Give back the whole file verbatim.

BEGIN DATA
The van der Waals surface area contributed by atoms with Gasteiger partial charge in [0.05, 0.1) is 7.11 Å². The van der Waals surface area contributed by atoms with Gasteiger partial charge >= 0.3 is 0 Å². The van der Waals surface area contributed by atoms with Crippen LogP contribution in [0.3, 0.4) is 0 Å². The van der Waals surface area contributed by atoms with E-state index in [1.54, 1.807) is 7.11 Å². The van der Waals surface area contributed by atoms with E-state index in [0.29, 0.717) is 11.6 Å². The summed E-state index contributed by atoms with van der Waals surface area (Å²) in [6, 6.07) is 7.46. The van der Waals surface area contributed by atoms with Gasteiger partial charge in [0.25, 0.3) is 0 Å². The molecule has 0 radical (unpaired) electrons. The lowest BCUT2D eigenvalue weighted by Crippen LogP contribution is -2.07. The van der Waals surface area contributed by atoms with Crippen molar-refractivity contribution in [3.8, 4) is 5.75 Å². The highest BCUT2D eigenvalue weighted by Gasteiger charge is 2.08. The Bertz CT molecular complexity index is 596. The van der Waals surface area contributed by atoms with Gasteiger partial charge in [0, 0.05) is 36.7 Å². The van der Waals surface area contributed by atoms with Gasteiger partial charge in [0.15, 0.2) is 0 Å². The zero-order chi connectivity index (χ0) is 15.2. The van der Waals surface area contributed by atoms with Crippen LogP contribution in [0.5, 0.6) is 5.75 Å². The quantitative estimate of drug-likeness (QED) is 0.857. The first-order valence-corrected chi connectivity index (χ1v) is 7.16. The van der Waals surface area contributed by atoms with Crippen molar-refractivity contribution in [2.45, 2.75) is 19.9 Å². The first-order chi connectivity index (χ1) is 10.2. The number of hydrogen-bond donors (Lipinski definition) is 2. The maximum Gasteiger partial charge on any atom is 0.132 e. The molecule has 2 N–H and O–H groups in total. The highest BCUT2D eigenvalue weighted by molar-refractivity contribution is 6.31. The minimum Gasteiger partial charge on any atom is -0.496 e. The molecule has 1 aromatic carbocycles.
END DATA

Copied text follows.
The van der Waals surface area contributed by atoms with Gasteiger partial charge in [0.05, 0.1) is 7.11 Å². The van der Waals surface area contributed by atoms with Gasteiger partial charge >= 0.3 is 0 Å². The van der Waals surface area contributed by atoms with Crippen LogP contribution in [0.3, 0.4) is 0 Å². The van der Waals surface area contributed by atoms with E-state index in [1.54, 1.807) is 7.11 Å². The van der Waals surface area contributed by atoms with E-state index in [0.29, 0.717) is 11.6 Å². The summed E-state index contributed by atoms with van der Waals surface area (Å²) in [6, 6.07) is 7.46. The van der Waals surface area contributed by atoms with Gasteiger partial charge in [0.25, 0.3) is 0 Å². The molecule has 0 radical (unpaired) electrons. The lowest BCUT2D eigenvalue weighted by Crippen LogP contribution is -2.07. The van der Waals surface area contributed by atoms with Crippen molar-refractivity contribution in [3.8, 4) is 5.75 Å². The highest BCUT2D eigenvalue weighted by Gasteiger charge is 2.08. The Bertz CT molecular complexity index is 596. The van der Waals surface area contributed by atoms with Gasteiger partial charge in [0, 0.05) is 36.7 Å². The van der Waals surface area contributed by atoms with Gasteiger partial charge in [0.15, 0.2) is 0 Å². The zero-order chi connectivity index (χ0) is 15.2. The van der Waals surface area contributed by atoms with Crippen LogP contribution in [0.5, 0.6) is 5.75 Å². The quantitative estimate of drug-likeness (QED) is 0.857. The first-order valence-corrected chi connectivity index (χ1v) is 7.16. The van der Waals surface area contributed by atoms with Crippen molar-refractivity contribution in [2.45, 2.75) is 19.9 Å². The first-order chi connectivity index (χ1) is 10.2. The number of hydrogen-bond donors (Lipinski definition) is 2. The maximum Gasteiger partial charge on any atom is 0.132 e. The molecule has 2 N–H and O–H groups in total. The highest BCUT2D eigenvalue weighted by molar-refractivity contribution is 6.31. The minimum Gasteiger partial charge on any atom is -0.496 e. The molecule has 1 aromatic carbocycles.